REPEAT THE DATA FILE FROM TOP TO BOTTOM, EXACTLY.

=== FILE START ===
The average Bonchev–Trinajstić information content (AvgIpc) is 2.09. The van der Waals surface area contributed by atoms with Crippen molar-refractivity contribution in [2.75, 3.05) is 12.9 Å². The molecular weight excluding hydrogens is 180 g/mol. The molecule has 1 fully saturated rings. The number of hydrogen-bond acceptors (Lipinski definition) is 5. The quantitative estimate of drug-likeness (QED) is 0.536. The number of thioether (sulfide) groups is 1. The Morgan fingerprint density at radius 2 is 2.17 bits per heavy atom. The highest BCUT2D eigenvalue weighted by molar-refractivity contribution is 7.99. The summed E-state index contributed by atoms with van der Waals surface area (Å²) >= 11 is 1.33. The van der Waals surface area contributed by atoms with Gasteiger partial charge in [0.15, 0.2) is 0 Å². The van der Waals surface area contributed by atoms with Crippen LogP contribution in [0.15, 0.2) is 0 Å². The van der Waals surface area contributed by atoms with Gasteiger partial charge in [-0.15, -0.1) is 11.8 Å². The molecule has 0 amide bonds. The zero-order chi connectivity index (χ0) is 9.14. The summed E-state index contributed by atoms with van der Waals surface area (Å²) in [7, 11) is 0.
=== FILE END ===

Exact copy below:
The average Bonchev–Trinajstić information content (AvgIpc) is 2.09. The van der Waals surface area contributed by atoms with Crippen molar-refractivity contribution in [2.75, 3.05) is 12.9 Å². The molecular weight excluding hydrogens is 180 g/mol. The molecule has 1 fully saturated rings. The number of hydrogen-bond acceptors (Lipinski definition) is 5. The quantitative estimate of drug-likeness (QED) is 0.536. The number of thioether (sulfide) groups is 1. The Morgan fingerprint density at radius 2 is 2.17 bits per heavy atom. The highest BCUT2D eigenvalue weighted by molar-refractivity contribution is 7.99. The summed E-state index contributed by atoms with van der Waals surface area (Å²) >= 11 is 1.33. The van der Waals surface area contributed by atoms with Gasteiger partial charge in [0.15, 0.2) is 0 Å². The van der Waals surface area contributed by atoms with Crippen LogP contribution in [0.15, 0.2) is 0 Å². The van der Waals surface area contributed by atoms with Gasteiger partial charge in [-0.15, -0.1) is 11.8 Å². The molecule has 0 amide bonds. The zero-order chi connectivity index (χ0) is 9.14. The summed E-state index contributed by atoms with van der Waals surface area (Å²) in [7, 11) is 0.